Remember that Christmas holiday Justin Trudeau took with his family in the Caribbean? Cute photos, nice weather, tabloid coverage, et al.? If the answer is “no,” that’s OK, because it’s not actually as big a story as you might think — unless you’re a Conservative MP, that is.
See, the recent gossip is that some of the Trudeaus’ travel companions had their names redacted from the flight manifest. As it turns out, the Trudeaus were joined by nanny Marian Pueyo, as well as Sophie Grégoire Trudeau’s parents, Jean Grégoire and Estelle Blais.
Controversy surrounding the new prime ministerial clan has already blossomed over the discovery that the public’s taxes are paying for things like nannies for Justin and Sophie’s children, and the extra security plus specialized flights required for their vacations. The redaction, followed by such a seemingly innocuous revelation, has set many political figures on edge. Some, such as MP Blaine Calkins in an interview with CBC, have gone so far as to say that it “smacks of a coverup.”
I understand the frustration. A lack of transparency is bad enough; an unnecessary lack is even more so. But this fuss is about minutia that Trudeau’s opponents are taking advantage of: championing “honesty” not because of any serious breach, but because they want an excuse to criticize the prime minister. It’s time to put down the “controversy” surrounding this undying adventure.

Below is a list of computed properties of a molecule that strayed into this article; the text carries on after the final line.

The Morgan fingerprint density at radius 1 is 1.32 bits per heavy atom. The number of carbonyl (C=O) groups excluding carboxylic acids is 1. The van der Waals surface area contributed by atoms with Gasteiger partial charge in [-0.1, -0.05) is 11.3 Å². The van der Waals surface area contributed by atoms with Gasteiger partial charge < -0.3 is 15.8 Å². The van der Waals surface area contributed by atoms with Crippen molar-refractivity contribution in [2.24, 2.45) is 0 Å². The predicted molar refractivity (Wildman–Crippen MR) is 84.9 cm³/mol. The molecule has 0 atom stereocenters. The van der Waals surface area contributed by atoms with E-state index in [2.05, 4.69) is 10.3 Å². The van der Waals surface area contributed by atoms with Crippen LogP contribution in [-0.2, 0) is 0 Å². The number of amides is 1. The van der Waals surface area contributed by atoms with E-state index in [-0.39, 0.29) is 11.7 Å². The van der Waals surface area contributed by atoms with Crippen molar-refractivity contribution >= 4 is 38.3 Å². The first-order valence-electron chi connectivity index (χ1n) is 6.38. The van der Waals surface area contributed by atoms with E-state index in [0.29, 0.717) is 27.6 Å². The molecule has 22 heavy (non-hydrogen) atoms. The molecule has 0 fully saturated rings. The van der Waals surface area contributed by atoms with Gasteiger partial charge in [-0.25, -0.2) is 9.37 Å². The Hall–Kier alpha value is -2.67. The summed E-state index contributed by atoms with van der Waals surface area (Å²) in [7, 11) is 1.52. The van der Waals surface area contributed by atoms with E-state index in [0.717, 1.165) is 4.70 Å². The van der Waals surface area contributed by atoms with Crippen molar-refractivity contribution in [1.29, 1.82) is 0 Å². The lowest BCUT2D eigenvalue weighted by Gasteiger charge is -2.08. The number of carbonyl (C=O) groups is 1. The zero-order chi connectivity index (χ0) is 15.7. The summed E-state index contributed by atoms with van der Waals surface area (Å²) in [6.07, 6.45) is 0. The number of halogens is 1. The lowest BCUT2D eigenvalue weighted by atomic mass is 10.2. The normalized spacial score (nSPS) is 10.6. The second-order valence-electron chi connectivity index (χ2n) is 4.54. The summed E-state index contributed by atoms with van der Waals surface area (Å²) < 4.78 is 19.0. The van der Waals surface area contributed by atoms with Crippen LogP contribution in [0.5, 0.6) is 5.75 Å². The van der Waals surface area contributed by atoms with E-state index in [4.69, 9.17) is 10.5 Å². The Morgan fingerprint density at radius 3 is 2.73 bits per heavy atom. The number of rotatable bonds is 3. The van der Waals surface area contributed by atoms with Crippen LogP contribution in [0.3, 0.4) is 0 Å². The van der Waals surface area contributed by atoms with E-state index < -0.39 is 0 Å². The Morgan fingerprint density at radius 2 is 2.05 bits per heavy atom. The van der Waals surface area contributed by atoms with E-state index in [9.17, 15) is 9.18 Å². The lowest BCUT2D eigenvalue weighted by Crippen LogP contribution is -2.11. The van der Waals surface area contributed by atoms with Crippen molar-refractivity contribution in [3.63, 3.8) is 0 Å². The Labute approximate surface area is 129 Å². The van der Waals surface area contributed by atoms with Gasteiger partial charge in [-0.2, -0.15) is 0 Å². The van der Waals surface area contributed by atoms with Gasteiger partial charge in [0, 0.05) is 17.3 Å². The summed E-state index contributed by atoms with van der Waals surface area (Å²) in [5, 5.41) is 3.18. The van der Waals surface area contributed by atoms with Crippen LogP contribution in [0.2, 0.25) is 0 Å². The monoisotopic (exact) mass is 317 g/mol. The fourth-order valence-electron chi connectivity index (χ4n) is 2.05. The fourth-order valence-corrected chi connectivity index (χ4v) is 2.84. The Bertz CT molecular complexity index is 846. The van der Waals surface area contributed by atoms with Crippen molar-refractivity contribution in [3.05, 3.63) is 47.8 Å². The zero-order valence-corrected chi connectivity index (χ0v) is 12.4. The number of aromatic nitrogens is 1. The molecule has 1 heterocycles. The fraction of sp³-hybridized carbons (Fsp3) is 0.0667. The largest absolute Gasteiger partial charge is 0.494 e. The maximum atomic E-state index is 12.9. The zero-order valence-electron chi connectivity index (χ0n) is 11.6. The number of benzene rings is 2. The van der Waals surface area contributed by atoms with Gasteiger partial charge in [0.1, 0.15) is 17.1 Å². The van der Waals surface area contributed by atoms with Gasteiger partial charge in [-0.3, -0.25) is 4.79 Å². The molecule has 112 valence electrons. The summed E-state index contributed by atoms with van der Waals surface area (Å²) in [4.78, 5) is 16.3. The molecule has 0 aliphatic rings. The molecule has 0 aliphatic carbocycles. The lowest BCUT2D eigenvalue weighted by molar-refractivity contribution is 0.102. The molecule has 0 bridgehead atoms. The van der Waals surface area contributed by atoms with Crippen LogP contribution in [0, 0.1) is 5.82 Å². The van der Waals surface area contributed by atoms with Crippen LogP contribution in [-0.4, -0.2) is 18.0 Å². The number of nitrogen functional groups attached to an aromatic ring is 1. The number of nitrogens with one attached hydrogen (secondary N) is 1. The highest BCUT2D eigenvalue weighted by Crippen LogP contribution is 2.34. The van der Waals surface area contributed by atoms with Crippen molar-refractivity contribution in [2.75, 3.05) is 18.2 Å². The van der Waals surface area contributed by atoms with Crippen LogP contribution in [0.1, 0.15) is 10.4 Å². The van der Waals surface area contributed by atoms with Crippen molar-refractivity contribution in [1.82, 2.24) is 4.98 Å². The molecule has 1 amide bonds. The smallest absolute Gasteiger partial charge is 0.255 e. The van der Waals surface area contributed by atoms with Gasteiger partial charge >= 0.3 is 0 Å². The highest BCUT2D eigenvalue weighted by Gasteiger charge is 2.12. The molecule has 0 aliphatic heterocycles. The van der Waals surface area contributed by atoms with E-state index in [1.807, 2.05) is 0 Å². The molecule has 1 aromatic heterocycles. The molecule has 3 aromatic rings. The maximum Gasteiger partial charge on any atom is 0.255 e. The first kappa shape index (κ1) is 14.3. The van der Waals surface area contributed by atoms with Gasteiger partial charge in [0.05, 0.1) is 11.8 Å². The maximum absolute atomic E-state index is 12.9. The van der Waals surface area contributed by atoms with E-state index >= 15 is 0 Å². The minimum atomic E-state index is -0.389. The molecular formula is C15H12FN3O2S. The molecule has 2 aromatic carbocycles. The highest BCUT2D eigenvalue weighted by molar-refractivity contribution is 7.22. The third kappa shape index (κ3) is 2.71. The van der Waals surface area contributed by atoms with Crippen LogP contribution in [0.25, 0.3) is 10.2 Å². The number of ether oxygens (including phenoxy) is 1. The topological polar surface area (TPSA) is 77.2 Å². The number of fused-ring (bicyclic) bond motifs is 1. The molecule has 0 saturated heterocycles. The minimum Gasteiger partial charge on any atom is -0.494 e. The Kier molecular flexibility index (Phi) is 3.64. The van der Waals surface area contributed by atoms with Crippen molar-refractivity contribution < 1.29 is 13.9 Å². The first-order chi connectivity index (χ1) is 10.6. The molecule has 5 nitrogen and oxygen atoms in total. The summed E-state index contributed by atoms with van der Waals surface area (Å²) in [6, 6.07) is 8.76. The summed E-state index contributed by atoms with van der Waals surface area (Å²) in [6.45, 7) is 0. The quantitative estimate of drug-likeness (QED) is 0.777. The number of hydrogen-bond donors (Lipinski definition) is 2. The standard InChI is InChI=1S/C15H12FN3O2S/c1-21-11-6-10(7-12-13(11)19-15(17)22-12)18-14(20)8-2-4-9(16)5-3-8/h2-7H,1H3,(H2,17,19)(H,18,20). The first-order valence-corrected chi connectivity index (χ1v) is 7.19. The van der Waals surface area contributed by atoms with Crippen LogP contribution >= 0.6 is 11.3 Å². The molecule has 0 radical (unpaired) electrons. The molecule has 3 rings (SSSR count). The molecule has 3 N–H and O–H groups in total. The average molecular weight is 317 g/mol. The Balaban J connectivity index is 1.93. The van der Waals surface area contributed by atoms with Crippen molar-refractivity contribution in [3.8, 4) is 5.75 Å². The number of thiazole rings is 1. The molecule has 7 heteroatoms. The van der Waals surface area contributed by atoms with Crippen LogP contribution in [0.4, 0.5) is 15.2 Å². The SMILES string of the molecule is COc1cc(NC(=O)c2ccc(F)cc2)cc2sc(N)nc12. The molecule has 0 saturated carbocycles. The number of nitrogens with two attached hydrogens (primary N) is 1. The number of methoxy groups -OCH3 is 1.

It’s not like Trudeau personally dived into the records and illegally destroyed information; the redactions were a decision made by national security, and I assume he has every reason to trust them to do their jobs correctly. That their judgment slipped in this case is hardly a bad reflection on him.
As for Trudeau overspending on his holidays? He doesn’t have much choice. Canada’s prime minister isn’t allowed to take ordinary commercial flights when he travels, because of the security risks. Sure, maybe losing out on exotic vacation destinations is a first world problem, but punishing his family for his job still seems unreasonable.
Besides, Trudeau actually did personally pay out quite a bit for that trip. While taxpayer dollars cover some expenses, the PM and pals still pay the equivalent to economy-class fare. Relax, guys — he’s not using you to gallivant across the land for free.
As for non-family member Pueyo? Of course the government paid her travel costs: she’s their employee, and it’s totally legal for them to do that for a residential staff member. Frankly, why would anyone see a job that requires you to pay enough money for a Caribbean visit as anything but counterproductive? Who would willingly take a job like that?
None of this is new procedure, either: Harper was doing it too. His New York weekend with his family in 2011 for baseball and Broadway expended $45,000 in taxpayer money.
I’m not saying that these are invalid concerns; there’s definitely merit to arguing against this, and critically analyzing your country’s leadership is important. But if you’re fighting for better allocation of your money and better transparency, stop blaming the guy who’s been in office for under a year. Political issues like this typically don’t trace back to just one person, and the problems people have come from long-standing policies and institutions.
That’s what we should focus our energies on challenging — not the three people you didn’t know were flying with Trudeau’s family.